Princeton University Library Catalog

Expression and Purification of the Maturation Enzymes of the Astexin Lasso Peptides

Martinez Legaspi, Santiago [Browse]
Senior thesis
Link, A. James [Browse]
Princeton University. Department of Chemical and Biological Engineering [Browse]
Class year:
53 pages
Restrictions note:
Walk-in Access. This thesis can only be viewed on computer terminals at the Mudd Manuscript Library.
Summary note:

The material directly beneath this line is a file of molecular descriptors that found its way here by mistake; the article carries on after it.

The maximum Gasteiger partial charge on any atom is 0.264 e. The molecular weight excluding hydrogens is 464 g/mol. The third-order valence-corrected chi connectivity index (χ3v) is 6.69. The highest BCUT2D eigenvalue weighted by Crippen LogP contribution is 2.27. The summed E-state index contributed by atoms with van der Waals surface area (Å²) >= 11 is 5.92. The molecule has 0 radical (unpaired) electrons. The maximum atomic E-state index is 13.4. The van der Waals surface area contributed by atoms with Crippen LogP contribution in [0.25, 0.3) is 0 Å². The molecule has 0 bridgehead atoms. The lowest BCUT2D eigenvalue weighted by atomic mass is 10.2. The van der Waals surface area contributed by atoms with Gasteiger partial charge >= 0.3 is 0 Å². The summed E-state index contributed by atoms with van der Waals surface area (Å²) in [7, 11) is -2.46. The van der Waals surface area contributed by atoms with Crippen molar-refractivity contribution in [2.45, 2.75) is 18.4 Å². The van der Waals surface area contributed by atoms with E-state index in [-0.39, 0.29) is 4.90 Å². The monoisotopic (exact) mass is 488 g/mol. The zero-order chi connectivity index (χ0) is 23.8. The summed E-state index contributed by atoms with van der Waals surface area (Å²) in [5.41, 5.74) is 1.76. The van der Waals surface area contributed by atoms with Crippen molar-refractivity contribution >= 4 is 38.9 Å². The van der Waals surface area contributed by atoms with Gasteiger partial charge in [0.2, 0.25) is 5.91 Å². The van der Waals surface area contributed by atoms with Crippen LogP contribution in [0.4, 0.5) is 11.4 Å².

Lasso peptides are small natural products which are posttranslationally modified into a unique lasso shape that provides them with remarkable stability and pharmacologically relevant bioactivity. Of the known lasso peptides microcin J25 (MccJ25) has been extensively studied and its mode of action and biosynthesis have been characterized. The enzymes that give MccJ25 its final shape are McjB and McjC, and homologs of these enzymes exist for the maturation of most lasso peptides. However, most characterization studies have been conducted in vivo, and there are only a few studies that have attempted to purify the maturation enzymes of MccJ25 and other lasso peptides for in vitro studies of their activity and for structure determination. The goal for the present study was to purify the maturation enzymes of the astexin lasso peptides. We report the successful purification of the McjB homolog AtxB1, partly responsible for the maturation of astexin-1. AtxB1 was purified with a hexahistidine tag (His6) and as a fusion to MBP under denaturing and native conditions. A comparison between both methods was made and preliminary results suggest that even though the native conditions procedure is less cumbersome, the quality of the protein purified under denaturing conditions and refolded through dialysis is superior. We also report successful cleavage of the MBP soluble partner, as well as some insights regarding co-eluted contaminants. The McjB homolog, AtxB2, partly responsible for the maturation of astexin-2 and 3, was expressed as a recombinant protein with a His6 tag under denaturing conditions. Subsequent purification revealed that expression levels were low and that refolding through dialysis was not straightforward. Nonetheless, we regard the present study as a successful first step in purifying the astexin maturation enzymes. In vitro studies with AtxB1-2, and the McjC homologs AtxC1-2, could help refine our understanding of the biosynthesis of astexins-1, 2, 3 and other lasso peptides.